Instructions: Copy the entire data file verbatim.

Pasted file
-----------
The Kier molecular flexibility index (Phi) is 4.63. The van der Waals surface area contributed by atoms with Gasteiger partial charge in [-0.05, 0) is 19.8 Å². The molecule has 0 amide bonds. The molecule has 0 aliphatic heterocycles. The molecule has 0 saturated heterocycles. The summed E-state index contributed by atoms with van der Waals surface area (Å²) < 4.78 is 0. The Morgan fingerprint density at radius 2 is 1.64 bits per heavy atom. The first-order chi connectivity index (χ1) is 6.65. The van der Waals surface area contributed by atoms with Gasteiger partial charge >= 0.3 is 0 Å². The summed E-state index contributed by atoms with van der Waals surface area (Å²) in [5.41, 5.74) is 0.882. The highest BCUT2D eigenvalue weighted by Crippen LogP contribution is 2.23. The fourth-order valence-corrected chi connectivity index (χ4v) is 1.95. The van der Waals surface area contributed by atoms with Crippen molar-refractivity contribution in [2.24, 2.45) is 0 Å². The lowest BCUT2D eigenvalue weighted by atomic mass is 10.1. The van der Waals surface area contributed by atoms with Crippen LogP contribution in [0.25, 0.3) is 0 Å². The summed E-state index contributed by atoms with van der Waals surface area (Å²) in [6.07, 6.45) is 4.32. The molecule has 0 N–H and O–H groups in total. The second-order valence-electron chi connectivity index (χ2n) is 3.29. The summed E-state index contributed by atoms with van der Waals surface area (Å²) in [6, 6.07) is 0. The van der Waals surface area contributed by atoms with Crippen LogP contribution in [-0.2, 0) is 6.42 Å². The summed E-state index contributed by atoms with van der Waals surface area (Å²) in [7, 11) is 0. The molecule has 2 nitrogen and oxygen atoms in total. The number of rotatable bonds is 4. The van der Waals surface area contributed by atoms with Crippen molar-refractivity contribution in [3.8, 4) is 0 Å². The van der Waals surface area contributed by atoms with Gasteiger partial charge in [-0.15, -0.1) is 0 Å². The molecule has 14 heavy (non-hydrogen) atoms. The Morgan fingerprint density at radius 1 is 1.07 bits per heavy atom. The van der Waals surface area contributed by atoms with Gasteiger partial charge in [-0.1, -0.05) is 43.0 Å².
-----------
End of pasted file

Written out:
The Kier molecular flexibility index (Phi) is 4.63. The van der Waals surface area contributed by atoms with Gasteiger partial charge in [-0.05, 0) is 19.8 Å². The molecule has 0 amide bonds. The molecule has 0 aliphatic heterocycles. The molecule has 0 saturated heterocycles. The summed E-state index contributed by atoms with van der Waals surface area (Å²) < 4.78 is 0. The Morgan fingerprint density at radius 2 is 1.64 bits per heavy atom. The first-order chi connectivity index (χ1) is 6.65. The van der Waals surface area contributed by atoms with Gasteiger partial charge >= 0.3 is 0 Å². The summed E-state index contributed by atoms with van der Waals surface area (Å²) in [5.41, 5.74) is 0.882. The highest BCUT2D eigenvalue weighted by Crippen LogP contribution is 2.23. The fourth-order valence-corrected chi connectivity index (χ4v) is 1.95. The van der Waals surface area contributed by atoms with Crippen molar-refractivity contribution in [2.24, 2.45) is 0 Å². The lowest BCUT2D eigenvalue weighted by atomic mass is 10.1. The van der Waals surface area contributed by atoms with Crippen LogP contribution in [0.25, 0.3) is 0 Å². The summed E-state index contributed by atoms with van der Waals surface area (Å²) in [6.07, 6.45) is 4.32. The molecule has 0 N–H and O–H groups in total. The second-order valence-electron chi connectivity index (χ2n) is 3.29. The summed E-state index contributed by atoms with van der Waals surface area (Å²) in [6, 6.07) is 0. The van der Waals surface area contributed by atoms with Crippen LogP contribution in [-0.2, 0) is 6.42 Å². The summed E-state index contributed by atoms with van der Waals surface area (Å²) in [7, 11) is 0. The molecule has 2 nitrogen and oxygen atoms in total. The number of rotatable bonds is 4. The van der Waals surface area contributed by atoms with Crippen molar-refractivity contribution in [3.8, 4) is 0 Å². The van der Waals surface area contributed by atoms with Gasteiger partial charge in [-0.15, -0.1) is 0 Å². The molecule has 14 heavy (non-hydrogen) atoms. The Morgan fingerprint density at radius 1 is 1.07 bits per heavy atom. The van der Waals surface area contributed by atoms with Gasteiger partial charge in [-0.1, -0.05) is 43.0 Å².